Iran must stop prosecuting Baha'is
THE EDITOR, Sir:
Since the 1979 Islamic Revolution in Iran, Baha'is have been systematically persecuted as a matter of government policy. During the first decade of this persecution, more than two hundred Baha'is were killed or executed.
Hundreds more were tortured or imprisoned, and tens of thousands lost jobs, access to education, and other rights solely because of their religious beliefs.
Since 2005, more than 935 Baha'is have been arrested, and the number of Baha'is in prison rose from fewer than five to more than 100 at one point. It is currently 93. The list of prisoners includes all seven members of a former leadership group serving the Baha'i community of Iran.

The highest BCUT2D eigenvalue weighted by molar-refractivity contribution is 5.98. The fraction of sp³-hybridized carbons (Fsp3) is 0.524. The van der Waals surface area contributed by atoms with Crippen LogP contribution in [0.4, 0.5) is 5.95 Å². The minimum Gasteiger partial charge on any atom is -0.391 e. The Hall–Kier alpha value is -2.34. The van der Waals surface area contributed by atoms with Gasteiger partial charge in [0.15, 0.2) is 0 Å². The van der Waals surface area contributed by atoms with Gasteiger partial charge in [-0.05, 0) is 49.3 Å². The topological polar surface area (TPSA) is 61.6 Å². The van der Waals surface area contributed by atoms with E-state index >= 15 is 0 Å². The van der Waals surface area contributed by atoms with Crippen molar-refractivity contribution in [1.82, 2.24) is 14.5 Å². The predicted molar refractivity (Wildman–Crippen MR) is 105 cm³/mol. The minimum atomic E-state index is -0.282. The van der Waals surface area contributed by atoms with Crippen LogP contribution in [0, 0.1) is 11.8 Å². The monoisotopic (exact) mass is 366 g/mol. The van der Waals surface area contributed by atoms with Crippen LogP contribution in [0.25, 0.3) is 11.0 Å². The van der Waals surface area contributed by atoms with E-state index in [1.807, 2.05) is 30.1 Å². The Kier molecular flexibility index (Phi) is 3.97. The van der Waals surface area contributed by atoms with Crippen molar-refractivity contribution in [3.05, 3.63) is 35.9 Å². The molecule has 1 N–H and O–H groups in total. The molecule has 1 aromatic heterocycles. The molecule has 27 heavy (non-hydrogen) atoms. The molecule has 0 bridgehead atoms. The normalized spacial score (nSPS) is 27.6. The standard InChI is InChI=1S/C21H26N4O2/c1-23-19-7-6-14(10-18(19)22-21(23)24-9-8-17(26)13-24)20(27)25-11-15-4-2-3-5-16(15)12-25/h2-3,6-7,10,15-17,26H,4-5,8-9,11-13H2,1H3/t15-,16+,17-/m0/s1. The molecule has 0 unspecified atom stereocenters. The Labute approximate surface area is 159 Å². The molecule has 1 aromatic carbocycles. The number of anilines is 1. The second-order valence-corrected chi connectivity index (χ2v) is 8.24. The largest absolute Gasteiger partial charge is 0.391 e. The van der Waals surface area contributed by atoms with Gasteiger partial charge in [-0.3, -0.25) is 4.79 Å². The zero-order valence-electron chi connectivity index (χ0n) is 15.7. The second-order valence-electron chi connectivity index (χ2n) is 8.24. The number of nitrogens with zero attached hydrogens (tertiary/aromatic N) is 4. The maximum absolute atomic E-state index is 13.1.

In 2010, the seven were wrongly sentenced to 20 years in prison, the longest term then facing any prisoner of conscience in Iran. In late 2015, reports indicated that their sentences had been belatedly reduced from 20 years to 10 years, in line with changes to the Iranian Penal Code introduced in May 2013.
The constant threat of raids, arrests, and detention or imprisonment are among the main features of Iran's persecution of Baha'is today. In all, at least 81 Baha'i were arrested in 2016, up from 56 in 2015, evidence that the persecution is not subsiding.
In January 2017, sixteen Baha'is were arrested.